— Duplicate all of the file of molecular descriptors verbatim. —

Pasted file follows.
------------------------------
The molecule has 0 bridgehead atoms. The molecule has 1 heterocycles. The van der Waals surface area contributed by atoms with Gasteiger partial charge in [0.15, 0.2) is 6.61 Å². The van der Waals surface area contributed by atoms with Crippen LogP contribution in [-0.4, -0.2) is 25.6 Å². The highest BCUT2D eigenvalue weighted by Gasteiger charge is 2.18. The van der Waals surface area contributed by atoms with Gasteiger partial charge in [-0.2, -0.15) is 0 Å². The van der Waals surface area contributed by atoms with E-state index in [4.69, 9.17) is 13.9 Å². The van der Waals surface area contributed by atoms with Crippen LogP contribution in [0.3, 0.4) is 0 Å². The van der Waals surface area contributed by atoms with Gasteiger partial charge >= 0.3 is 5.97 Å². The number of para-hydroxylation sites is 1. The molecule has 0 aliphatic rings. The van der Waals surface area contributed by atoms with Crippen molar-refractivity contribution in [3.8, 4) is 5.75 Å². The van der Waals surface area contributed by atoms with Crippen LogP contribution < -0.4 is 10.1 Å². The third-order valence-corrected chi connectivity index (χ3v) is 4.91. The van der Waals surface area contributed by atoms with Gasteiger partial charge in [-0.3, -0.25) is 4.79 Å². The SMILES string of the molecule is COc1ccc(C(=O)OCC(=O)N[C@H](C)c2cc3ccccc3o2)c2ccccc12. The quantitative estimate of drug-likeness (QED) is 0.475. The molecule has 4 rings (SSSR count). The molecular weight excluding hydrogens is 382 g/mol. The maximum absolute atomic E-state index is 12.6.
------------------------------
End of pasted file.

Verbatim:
The molecule has 0 bridgehead atoms. The molecule has 1 heterocycles. The van der Waals surface area contributed by atoms with Gasteiger partial charge in [0.15, 0.2) is 6.61 Å². The van der Waals surface area contributed by atoms with Crippen LogP contribution in [-0.4, -0.2) is 25.6 Å². The highest BCUT2D eigenvalue weighted by Gasteiger charge is 2.18. The van der Waals surface area contributed by atoms with Gasteiger partial charge in [-0.2, -0.15) is 0 Å². The van der Waals surface area contributed by atoms with E-state index in [4.69, 9.17) is 13.9 Å². The van der Waals surface area contributed by atoms with Crippen LogP contribution in [0.3, 0.4) is 0 Å². The van der Waals surface area contributed by atoms with Gasteiger partial charge >= 0.3 is 5.97 Å². The number of para-hydroxylation sites is 1. The molecule has 0 aliphatic rings. The van der Waals surface area contributed by atoms with Crippen molar-refractivity contribution in [3.8, 4) is 5.75 Å². The van der Waals surface area contributed by atoms with Crippen LogP contribution < -0.4 is 10.1 Å². The third-order valence-corrected chi connectivity index (χ3v) is 4.91. The van der Waals surface area contributed by atoms with Gasteiger partial charge in [-0.3, -0.25) is 4.79 Å². The SMILES string of the molecule is COc1ccc(C(=O)OCC(=O)N[C@H](C)c2cc3ccccc3o2)c2ccccc12. The quantitative estimate of drug-likeness (QED) is 0.475. The molecule has 4 rings (SSSR count). The molecular weight excluding hydrogens is 382 g/mol. The maximum absolute atomic E-state index is 12.6.